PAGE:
There is a free trial version of Streetpilot available with the full version running $34.99. You can find Garmin's Streetpilot here (opens Zune) at the Marketplace.

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5

Garmin adds trial version to StreetPilot

The Garmin StreetPilot is a very good navigation app for your Windows Phone. But at $39.99 some may not be prepared to take a leap of faith. When first released (here's our review) StreetPilot did not have a trial version which made several hesitant to make such a leap.

Fortunately, Garmin has added a trial version to StreetPilot to allow everyone to try before they spend the $40. There's no details on how the trial version is limited.  If Garmin follows suit with the other navigation apps, the trial will be fully functional but limited to how far you can route trips (10-15 mile range).

You can download your free trail of Garmin StreetPilot here (opens Zune) over at the Marketplace.

Thanks goes out to Vanessa for the tip!

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27

Garmin StreetPilot - Review

Garmin recently released StreetPilot over at the Windows Phone Marketplace. StreetPilot looks really good, is feature rich but carries a healthy price tag ($39.99). While the high price might be justified, Garmin doesn't provide a trial version to StreetPilot to allow Windows Phone users a chance to try it out first before investing the non-refundable $40.

Over the past few days we've taken StreetPilot out for a test drive and after tinkering with StreetPilot, it appears the navigation app is worth the $40 based on the number of features.  But, is it worth the $40 with regards to performance? Well...that may be a different story.

Ease on past the break to read more on StreetPilot and see how it measures up to the sticker price.

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16

Garmin StreetPilot hits the Marketplace

Garmin StreetPilot has been released over at the Windows Phone Marketplace. The GPS/Navigation app joins a host of other voice navigation apps already in place for your Windows Phone such as Turn by Turn Navigation, GPS Voice Navigation and aSpass.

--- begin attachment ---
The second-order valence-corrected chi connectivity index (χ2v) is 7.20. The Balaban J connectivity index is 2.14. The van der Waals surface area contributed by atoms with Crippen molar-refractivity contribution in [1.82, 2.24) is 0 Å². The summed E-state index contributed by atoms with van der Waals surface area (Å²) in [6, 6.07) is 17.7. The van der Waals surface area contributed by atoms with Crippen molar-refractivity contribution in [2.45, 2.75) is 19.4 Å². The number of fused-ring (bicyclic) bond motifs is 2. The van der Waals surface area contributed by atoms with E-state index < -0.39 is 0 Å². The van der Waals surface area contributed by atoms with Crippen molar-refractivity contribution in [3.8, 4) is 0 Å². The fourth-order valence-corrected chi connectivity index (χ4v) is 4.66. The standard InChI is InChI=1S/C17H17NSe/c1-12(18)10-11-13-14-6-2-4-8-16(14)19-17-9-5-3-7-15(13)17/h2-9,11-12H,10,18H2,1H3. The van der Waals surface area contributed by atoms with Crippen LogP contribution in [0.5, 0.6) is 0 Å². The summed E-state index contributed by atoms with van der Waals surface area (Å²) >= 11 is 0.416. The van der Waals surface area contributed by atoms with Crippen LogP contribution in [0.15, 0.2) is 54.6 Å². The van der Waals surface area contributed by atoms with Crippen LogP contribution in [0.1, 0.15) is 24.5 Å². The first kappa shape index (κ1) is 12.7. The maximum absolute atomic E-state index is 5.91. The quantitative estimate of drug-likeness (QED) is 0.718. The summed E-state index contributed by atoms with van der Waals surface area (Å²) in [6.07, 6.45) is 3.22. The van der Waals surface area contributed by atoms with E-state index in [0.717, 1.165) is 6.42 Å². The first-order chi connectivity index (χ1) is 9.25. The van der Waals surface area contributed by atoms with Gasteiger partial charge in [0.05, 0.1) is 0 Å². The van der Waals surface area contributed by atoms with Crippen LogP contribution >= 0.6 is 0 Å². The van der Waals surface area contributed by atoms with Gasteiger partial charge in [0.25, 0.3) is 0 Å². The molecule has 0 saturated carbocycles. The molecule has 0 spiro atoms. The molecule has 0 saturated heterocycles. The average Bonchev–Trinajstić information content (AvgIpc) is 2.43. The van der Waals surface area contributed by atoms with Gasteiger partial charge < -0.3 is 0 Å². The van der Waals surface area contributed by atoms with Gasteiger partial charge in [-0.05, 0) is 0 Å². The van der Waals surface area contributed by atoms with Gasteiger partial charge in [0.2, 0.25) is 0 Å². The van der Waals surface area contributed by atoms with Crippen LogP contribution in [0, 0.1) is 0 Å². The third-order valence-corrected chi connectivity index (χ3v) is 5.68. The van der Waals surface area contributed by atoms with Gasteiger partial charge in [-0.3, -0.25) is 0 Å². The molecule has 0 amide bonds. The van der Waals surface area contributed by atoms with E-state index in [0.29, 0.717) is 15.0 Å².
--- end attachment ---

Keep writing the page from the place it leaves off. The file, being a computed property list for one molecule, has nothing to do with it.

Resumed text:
Garmin designed their Windows Phone app to share similar features found on Garmin's Nuvi stand alone personal navigators. To minimize data needs, maps are downloaded for areas relevant to your planned route. Garmin StreetPilot also includes real-time traffic updates.

Additional features includes:

  • Voice-prompted, turn-by-turn directions including street names
  • Real-time traffic updates included at no additional cost
  • Automatic map storage so you can browse maps you've recently viewed outside of data coverage areas
  • Speed limits for most major roads
  • Integrated Local Search
  • Millions of points of interest
  • Lane assist with junction view for complicated interchanges
  • Address book integration to navigate to contacts
  • Current weather conditions and forecast
  • Place calls directly from search listing
  • Navigate in both portrait and landscape mode

Garmin StreetPilot sounds and looks like a very useful navigation app for your Windows Phone. The downside to the picture is that there is no trial version available and the full version runs $39.99. It may be well worth the $40 price tag but it would be nice to have a trial version to let Windows Phone users a chance to take StreetPilot out for a test drive.

Garmin StreetPilot can be purchased here (opens Zune) at the Marketplace.

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It's well known now that Asus has had an odd relationship with Microsoft and Windows Phone 7. The OEM was committed early on to make a Windows Phone and to be one of the first to market, yet they seemed to have pulled out, nearly disappearing form the scene. Forbes has a recent interview Benson Lin, Asus' corporate vice president and the general manager of its mobile devices unit, where details are finally shared as to what happened with Asus, Microsoft and the E600.

In short, Asus was constrained by their Garmin partnership (which eventually soured), limited production ability, little access to the U.S. market and essentially being hesitant on whether or not WP7 would be supported by carriers and more importantly, consumers. So they did get cold feet. The reason why the Asus E600 even exists is because Asus went to production and made 5,000 of them before pulling the plug. Now those phones serve as developer devices by circumstance, but not by design.

Regarding their future, Asus is using Mobile World Congress to evaluate whether or not to jump back onto the Windows Phone bandwagon. That's actually not uncommon as we've heard in back channels that MWC is where next year's deals are all made--where people place their bets on new technology. That's why the Nokia deal is so important as we're hearing carriers are ecstatic over the partnership. That gives WP7 a lot more momentum going forward and while Asus says that match up won't have an effect on their decision, we can't but think that it will.

Source: Forbes